Thematic Apperception Test
Similar to the Rorschach Inkblot Test, the Thematic Apperception Test (TAT) is a highly visual projective technique. With 30 pictures portraying different subject matters and themes and 1 blank card, the assessment requires the test-takers to make up a story for each picture. The story may revolve around what events caused the event shown in the picture, what is the actual event portrayed in the picture or what the characteristics are doing. The examiner should take note of the test-taker’s response in the exact manner it was described by the examinee.
The Thematic Apperception Test was devised by Henry Murray, with the assistance of his colleagues at the Harvard Psychological Clinic. The test was rooted and founded on Murray’s personality theory, focusing on needs and press. The TAT measured 36 different needs and various aspects of press.
Murray stressed out that the test is highly imaginative. The test-taker is encouraged to speak everything that comes to his or her mind. Again, it uses the free association process. However, it becomes a disadvantage as examiners forget to emphasize imagination in the instructions given to the test-taker. The interpretation starts with the analysis of the main character or the protagonist. According to Murray, the protagonist or the main character is a personality with whom the test-taker identifies himself or herself. The main character reflects the dreams, aspirations, attitudes, needs and feelings of the examinee.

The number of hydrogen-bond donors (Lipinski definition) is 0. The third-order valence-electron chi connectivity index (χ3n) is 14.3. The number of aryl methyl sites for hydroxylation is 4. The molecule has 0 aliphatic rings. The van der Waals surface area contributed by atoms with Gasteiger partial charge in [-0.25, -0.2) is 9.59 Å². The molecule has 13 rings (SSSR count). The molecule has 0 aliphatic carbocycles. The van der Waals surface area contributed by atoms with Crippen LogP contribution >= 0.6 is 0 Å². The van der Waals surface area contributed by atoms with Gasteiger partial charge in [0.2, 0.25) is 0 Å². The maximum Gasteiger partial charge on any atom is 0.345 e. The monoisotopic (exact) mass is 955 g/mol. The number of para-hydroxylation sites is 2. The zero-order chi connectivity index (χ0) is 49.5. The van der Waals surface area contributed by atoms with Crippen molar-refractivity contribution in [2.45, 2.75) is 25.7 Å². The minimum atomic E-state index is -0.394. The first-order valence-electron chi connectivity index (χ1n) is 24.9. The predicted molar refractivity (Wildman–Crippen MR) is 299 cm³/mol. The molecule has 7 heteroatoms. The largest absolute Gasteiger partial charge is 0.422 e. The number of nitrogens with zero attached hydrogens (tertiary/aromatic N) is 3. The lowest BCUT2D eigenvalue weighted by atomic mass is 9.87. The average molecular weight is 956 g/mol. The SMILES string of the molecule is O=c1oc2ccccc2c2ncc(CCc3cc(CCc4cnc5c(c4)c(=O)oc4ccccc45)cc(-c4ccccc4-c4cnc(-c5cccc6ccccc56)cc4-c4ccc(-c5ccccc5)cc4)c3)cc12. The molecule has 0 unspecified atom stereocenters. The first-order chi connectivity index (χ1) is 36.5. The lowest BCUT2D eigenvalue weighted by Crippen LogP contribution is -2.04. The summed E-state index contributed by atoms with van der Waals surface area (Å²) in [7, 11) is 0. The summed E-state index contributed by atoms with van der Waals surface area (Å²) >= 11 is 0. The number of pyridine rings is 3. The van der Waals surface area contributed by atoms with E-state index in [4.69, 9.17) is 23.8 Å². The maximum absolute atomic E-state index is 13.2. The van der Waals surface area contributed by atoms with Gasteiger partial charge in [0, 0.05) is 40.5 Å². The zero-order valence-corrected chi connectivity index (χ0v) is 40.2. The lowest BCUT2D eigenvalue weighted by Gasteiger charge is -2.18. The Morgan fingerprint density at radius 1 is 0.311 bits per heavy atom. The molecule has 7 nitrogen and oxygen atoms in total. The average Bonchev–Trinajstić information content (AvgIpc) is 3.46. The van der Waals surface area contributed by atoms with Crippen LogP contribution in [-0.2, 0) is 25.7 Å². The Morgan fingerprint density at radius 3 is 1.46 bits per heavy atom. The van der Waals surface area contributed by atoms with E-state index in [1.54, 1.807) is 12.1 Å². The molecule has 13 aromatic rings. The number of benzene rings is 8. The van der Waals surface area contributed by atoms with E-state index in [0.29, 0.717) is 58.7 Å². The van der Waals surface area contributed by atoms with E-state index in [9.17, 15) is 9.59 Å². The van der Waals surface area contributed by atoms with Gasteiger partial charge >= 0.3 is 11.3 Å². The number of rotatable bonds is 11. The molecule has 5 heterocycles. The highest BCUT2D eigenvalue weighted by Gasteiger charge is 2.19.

But, the danger comes with the great possibility of the examinee denying negative past experiences. The examiner should then be quick to explore these issues of denial. Researchers have likewise insisted that reliability of this assessment is questionable. The interpretation of this test is also based on concepts with fairly established reliability and validity. In response to this criticism, psychologists have also designed contemporary scoring and interpreting techniques to further strengthen the assessment’s psychometric foundation.